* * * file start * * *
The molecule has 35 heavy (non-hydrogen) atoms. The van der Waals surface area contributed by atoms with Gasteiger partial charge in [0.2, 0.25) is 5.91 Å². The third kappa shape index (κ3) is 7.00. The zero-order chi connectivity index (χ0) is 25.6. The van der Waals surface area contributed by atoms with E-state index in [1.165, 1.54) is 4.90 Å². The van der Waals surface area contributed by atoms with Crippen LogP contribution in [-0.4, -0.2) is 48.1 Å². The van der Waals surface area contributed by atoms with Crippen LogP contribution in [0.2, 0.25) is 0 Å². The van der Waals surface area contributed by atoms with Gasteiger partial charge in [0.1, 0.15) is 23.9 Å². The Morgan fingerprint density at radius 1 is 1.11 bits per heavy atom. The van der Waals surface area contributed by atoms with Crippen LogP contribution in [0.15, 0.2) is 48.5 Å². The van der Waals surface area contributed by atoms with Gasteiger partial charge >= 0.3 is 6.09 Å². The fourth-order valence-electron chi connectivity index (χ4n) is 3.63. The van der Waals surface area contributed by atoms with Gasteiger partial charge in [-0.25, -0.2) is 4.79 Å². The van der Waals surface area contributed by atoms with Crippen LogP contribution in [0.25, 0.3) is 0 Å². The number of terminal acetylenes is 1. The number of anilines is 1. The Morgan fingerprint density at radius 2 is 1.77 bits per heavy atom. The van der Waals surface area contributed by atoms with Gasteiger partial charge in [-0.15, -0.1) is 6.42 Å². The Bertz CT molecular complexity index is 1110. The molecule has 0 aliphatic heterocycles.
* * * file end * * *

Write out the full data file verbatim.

The molecule has 35 heavy (non-hydrogen) atoms. The van der Waals surface area contributed by atoms with Gasteiger partial charge in [0.2, 0.25) is 5.91 Å². The third kappa shape index (κ3) is 7.00. The zero-order chi connectivity index (χ0) is 25.6. The van der Waals surface area contributed by atoms with E-state index in [1.165, 1.54) is 4.90 Å². The van der Waals surface area contributed by atoms with Crippen LogP contribution in [-0.4, -0.2) is 48.1 Å². The van der Waals surface area contributed by atoms with Crippen LogP contribution in [0.2, 0.25) is 0 Å². The van der Waals surface area contributed by atoms with Gasteiger partial charge in [0.1, 0.15) is 23.9 Å². The Morgan fingerprint density at radius 1 is 1.11 bits per heavy atom. The van der Waals surface area contributed by atoms with Crippen LogP contribution in [0.15, 0.2) is 48.5 Å². The van der Waals surface area contributed by atoms with Gasteiger partial charge >= 0.3 is 6.09 Å². The fourth-order valence-electron chi connectivity index (χ4n) is 3.63. The van der Waals surface area contributed by atoms with Gasteiger partial charge in [-0.25, -0.2) is 4.79 Å². The van der Waals surface area contributed by atoms with Crippen LogP contribution in [0.25, 0.3) is 0 Å². The number of terminal acetylenes is 1. The number of anilines is 1. The Morgan fingerprint density at radius 2 is 1.77 bits per heavy atom. The van der Waals surface area contributed by atoms with Gasteiger partial charge in [-0.15, -0.1) is 6.42 Å². The Bertz CT molecular complexity index is 1110. The molecule has 0 aliphatic heterocycles.